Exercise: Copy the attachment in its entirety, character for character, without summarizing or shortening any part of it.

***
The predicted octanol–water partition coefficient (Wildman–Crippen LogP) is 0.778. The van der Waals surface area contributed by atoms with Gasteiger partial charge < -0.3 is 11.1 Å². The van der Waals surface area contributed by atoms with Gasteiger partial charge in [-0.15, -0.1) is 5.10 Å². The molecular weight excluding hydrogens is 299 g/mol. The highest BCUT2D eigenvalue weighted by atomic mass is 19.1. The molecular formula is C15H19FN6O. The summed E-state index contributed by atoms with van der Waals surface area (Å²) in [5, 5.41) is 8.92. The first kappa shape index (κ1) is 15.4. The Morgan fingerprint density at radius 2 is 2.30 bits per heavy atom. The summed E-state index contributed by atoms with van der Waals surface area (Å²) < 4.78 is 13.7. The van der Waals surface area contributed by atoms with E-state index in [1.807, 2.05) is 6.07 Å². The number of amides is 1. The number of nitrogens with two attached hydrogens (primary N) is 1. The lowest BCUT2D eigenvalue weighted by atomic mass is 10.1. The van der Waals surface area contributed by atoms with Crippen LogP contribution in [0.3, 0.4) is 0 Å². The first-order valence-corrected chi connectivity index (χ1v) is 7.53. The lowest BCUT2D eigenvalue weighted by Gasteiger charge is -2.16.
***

The predicted octanol–water partition coefficient (Wildman–Crippen LogP) is 0.778. The van der Waals surface area contributed by atoms with Gasteiger partial charge < -0.3 is 11.1 Å². The van der Waals surface area contributed by atoms with Gasteiger partial charge in [-0.15, -0.1) is 5.10 Å². The molecular weight excluding hydrogens is 299 g/mol. The highest BCUT2D eigenvalue weighted by atomic mass is 19.1. The molecular formula is C15H19FN6O. The summed E-state index contributed by atoms with van der Waals surface area (Å²) in [5, 5.41) is 8.92. The first kappa shape index (κ1) is 15.4. The Morgan fingerprint density at radius 2 is 2.30 bits per heavy atom. The summed E-state index contributed by atoms with van der Waals surface area (Å²) < 4.78 is 13.7. The van der Waals surface area contributed by atoms with E-state index in [1.807, 2.05) is 6.07 Å². The number of amides is 1. The number of nitrogens with two attached hydrogens (primary N) is 1. The lowest BCUT2D eigenvalue weighted by atomic mass is 10.1. The van der Waals surface area contributed by atoms with Crippen LogP contribution in [0.3, 0.4) is 0 Å². The first-order valence-corrected chi connectivity index (χ1v) is 7.53. The lowest BCUT2D eigenvalue weighted by Gasteiger charge is -2.16.